Blog - SaniPath
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The SaniPath Exposure Assessment Tool: An Integrated Project Management, Data Analysis, and Visualization Platform

S. Raj, Y. Wang, A. White, N. Kishore, C. Siesel


UNC Water and Health Conference (October 2018)

Suraja Raj presented a poster at the UNC Water and Health Conference in October, 2018, highlighting new developments related to the new SaniPath Tool. The SaniPath Tool examines human exposure to fecal contamination in low-resource urban settings. It provides guidance for primary data collection, automated exposure analysis, and results visualizations that are accessible to people from a range of scientific backgrounds. This poster describes the development of a tool that allows users to plan a SaniPath deployment, set up and manage mobile data collection, analyze results, and generate reports. The tool guides users through steps of implementing the tool–from planning to data analysis. The tool is composed of a project planning and management interface, mobile data collection and data repository, and a data analysis and visualization dashboard. The tool can be customized to suit context-specific data collection needs. The SaniPath Tool is built on an integrated system of existing open source technologies and a tailored project management interface. It guides users through project configuration, training, and deployment by automating the customization and analysis processes. The Tool also uses an open source mobile data collection software, KoboToolbox (KT), which provides the backbone of data collection and storage. Data is collected via downloadable mobile forms used on Android devices and is uploaded to KT, which is paired with Enketo for online web data entry or editing. The tool automatically retrieves data from KT and generates exposure assessments for each study site and exposure pathway. Users can view and analyze the collected data, access data visualizations, and create a draft final report. The services are deployed on Amazon Web Services (AWS) infrastructure and backups are stored in S3 buckets for redundant data storage. The SaniPath Tool is an innovative use of mHealth in the WASH sector and can serve as an example of how open source software can be used to synthesize and analyze complex information and encourage public health evidence-based decision-making about urban sanitation investment.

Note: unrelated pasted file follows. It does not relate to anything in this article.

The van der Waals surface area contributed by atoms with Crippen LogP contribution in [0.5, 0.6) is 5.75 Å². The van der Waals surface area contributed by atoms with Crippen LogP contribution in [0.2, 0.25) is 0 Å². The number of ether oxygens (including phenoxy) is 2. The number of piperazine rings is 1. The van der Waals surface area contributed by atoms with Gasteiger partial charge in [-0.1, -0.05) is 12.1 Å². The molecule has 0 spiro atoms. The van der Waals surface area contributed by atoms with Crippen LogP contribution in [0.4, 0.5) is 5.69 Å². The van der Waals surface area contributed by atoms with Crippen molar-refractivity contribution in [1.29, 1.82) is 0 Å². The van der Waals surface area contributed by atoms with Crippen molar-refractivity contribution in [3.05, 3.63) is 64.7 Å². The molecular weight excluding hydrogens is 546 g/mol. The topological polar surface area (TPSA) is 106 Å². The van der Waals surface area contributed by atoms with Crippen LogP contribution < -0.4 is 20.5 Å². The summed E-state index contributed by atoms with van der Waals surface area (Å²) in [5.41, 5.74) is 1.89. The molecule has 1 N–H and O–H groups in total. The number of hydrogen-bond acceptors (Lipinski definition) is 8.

Access Poster Here

SaniPath Project Launch: Accra, Ghana

In partnership with Training, Research and Networking for Development (TREND) Group, the SaniPath Project was launched in Accra, Ghana in August ’18. This project involves TREND conducting training of Accra Metropolitan Assembly (AMA) members and performing project management activities for a deployment in select neighborhoods in Accra. AMA will be conducting the fieldwork and collaborating with the Water Research Institute of the Council for Scientific and Industrial Research to perform laboratory analyses. These activities are part of the establishment of TREND as a SaniPath Training Hub for the West-African region. Below is a news segment about the SaniPath Accra project filmed during the launch event.